One of his arguments seems to have been that if a disabled child cannot romp on the beach the way others might, why should we condemn them to a life of wishing? Preempt that by his method.

*All* children are sometimes the odd one out, and gaze in misery at those that seem to manuever unscathed and perfect through childhood.

But, ever been to a high school reunion? Some of the Perfect Girls and Boys come to a sad and miserable adulthood.

Should we kill them at birth too, if some marker indicates they’ll end up miserable? Of. Course. Not.

There are horrid stories of institutionalization and abuse and neglect and even murder of disabled people.

None of them are a reason to figure killing disabled infants is ok.

That adult life, that Singer credited McBryde-Johnson with…

Can be the realized life of many many disabled-even severely disabled infants or children.

The potential for a rich life like that *outweighs* the potential challenges or even misery….

Preemptive strikes are not the answer. Letting us have a whole beginning, middle and end to our own journey….

Is the beginning of disability rights.

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Going over old ground…

January 24, 2009 at 11:18 AM (Uncategorized) (, )

This issue has been written about quite frequently….

Some PWD’s have ignored or hidden their disabilities in order that they live their life most successfully and frequently among the able, and more importantly measuring success as the able do.

Mea Culpa until about four years ago…

Others either of their own volition, or due to constraints brought about by lack of opportunity and access….don’t.

FDR and Hellen Keller have been roundly criticized for contributing to one of the stereotypes, that the ‘good’ person with impairments doesn’t force the able to examine them or even question them, just connects on other issues and moves on….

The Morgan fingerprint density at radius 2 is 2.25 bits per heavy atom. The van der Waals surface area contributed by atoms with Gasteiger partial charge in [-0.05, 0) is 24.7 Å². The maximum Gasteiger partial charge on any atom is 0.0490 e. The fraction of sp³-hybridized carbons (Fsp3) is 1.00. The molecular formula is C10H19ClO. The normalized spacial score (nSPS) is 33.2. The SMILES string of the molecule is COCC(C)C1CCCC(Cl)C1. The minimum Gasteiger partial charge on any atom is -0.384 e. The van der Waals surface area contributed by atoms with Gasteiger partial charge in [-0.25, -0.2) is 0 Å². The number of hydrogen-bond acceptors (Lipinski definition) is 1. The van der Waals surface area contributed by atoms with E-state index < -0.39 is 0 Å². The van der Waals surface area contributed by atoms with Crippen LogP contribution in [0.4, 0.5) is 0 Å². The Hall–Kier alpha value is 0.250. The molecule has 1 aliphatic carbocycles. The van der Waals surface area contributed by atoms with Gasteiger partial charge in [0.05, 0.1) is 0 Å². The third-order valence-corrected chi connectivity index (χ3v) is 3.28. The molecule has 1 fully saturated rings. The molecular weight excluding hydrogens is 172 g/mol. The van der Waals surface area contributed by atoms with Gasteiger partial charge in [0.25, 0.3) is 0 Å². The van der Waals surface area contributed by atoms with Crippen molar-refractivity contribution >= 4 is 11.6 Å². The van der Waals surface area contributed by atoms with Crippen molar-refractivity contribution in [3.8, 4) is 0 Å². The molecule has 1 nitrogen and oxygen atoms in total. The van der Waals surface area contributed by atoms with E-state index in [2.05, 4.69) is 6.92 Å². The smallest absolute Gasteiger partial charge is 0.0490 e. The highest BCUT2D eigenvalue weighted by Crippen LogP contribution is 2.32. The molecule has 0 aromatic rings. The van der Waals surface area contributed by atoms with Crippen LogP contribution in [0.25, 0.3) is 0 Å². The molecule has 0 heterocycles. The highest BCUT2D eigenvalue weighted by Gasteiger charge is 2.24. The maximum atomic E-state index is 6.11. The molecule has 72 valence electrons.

Musicians with impairments have been criticized for not identifing themselves as a person with a disability.

(Sigh. )

I think, (she said, treading carefully) that every group of people has annoying overachievers in it.

(As a chronic underachiever, this peeves me off)

The so called ‘perfection’ of how people with impairments ‘pass’ in the able world, isn’t, for one thing.   Unfortunately though,  it does lead to unrealistic expectations for the rest of us.

And paradoxically, people with disabilities also run ito the “stay in your house,’ antics of Jerry Lewis, don’t get hired because some people don’t want to ‘look at’ us.

I think, that those who don’t wish to criticize the achievements of those with impairments who hide their impairment are allowed to leave it alone, because there is one thing we can understand….when the impairment is finally revealed, we know, better than the able, about all the extra time and effort it takes to do (some) of what the able do, while coping with an impairment.  It’s something we may be able to sit the able down, and talk at them about until they ‘get it”

Criticism always has value and should be brought to bear (even severely), if the goal is showing  why hiding the impairment hurts the rest of us who can’t.

If somebody able snarks at you about what they think you should be able to do, and uses those who hide their impairments as an example…talk about access and class and money… and the mere fact that bodily difference *means* bodily difference, that no one person with a given impairment should be expected to do the same tasks as another…it simply doesn’t work that way.

I don’t have an easy answer, except that I don’t want to throw out Keller and FDR as role models…I think that their drive and desire to succeed are good things to shoot for.  It’s just that *what* they achieved should not be our albatross.

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An interesting column…

January 24, 2009 at 10:45 AM (Uncategorized) (, , , )

about disability, and more importantly, how oppression(s) do differ